• Suitably worded engagement letters may be able to control such exposure
  • Third parties can assume members are authorised to act on behalf of the LLP and a member is still a member unless the third party has had notice or notice been delivered to the Companies Registrar
  • Floating charges can be created on the LLP
  • LLPs must file accounts at Companies House showing a "true and fair view" according to generally accepted accounting standards
  • No restriction on partner numbers

The provisions of the Companies Act and the Insolvency Act apply to LLPs in the same way as for limited companies. For instance: the rules concerning fraudulent and wrongful trading, disqualification of directors and insolvency and winding-up procedures.

UK Registered Limited Liability Partnership is not an Ordinary LLP Partnership

An LLP is a new species of company, with 'members' and a constitution. The LLP needs to be registered at Companies House like a limited company, owns assets and contracts with the outside world in its own right.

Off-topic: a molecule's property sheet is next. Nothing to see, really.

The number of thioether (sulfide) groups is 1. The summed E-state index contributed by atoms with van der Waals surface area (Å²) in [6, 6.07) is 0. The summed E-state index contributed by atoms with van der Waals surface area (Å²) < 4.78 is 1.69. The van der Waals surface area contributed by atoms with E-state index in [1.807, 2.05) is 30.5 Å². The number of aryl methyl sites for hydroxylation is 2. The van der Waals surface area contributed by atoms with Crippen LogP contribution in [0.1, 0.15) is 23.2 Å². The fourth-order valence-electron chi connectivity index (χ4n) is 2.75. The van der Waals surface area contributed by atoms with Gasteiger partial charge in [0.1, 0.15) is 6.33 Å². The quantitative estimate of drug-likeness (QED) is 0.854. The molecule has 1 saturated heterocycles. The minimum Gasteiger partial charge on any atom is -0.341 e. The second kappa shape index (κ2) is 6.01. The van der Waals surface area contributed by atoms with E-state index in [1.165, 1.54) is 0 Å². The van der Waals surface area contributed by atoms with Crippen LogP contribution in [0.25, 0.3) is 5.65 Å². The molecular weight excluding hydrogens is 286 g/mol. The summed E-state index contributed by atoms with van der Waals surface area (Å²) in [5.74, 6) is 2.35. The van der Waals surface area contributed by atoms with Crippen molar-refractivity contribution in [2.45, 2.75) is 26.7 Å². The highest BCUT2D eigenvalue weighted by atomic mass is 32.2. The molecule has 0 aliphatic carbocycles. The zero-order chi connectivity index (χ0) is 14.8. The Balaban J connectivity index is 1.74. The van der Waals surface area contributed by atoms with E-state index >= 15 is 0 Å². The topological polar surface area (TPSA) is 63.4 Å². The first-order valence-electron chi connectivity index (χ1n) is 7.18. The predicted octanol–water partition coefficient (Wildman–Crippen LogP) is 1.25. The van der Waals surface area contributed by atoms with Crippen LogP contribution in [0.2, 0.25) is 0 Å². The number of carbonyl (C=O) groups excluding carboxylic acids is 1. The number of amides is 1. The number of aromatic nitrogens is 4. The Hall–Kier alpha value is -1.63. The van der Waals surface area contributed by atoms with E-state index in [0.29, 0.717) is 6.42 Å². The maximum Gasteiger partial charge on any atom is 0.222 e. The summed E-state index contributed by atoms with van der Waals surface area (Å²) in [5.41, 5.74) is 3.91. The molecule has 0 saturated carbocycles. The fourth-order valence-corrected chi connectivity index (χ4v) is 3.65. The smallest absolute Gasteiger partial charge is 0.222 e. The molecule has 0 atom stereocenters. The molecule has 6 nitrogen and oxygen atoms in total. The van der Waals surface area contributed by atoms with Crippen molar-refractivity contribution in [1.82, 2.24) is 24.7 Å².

But there are numerous differences between an LLP and a limited company formation. It is not bound by the wide range of management requirements, arrangements for meetings, voting rights and so on that apply to a company: the members can draft a constitution which is simpler and suits the way the business actually works. LLPs are not obliged to have directors and all members can take part in management unless they agree otherwise. Like a partnership, all members are experts of the LLP and when a member leaves a simple notice filed at Companies House it is notice to all the world that he or she is no longer a member.

LLPs are obliged to file returns and at least one member has to be 'designated' as the person responsible for the filing requirements - like a company secretary. As with companies, LLPs have to file accounts, which must be audited, subject to the same exemptions as apply to small companies and disclosure has to include the amount of profits attributable to the highest paid member and the home addresses of members. There have been some concerns expressed at these last two requirements.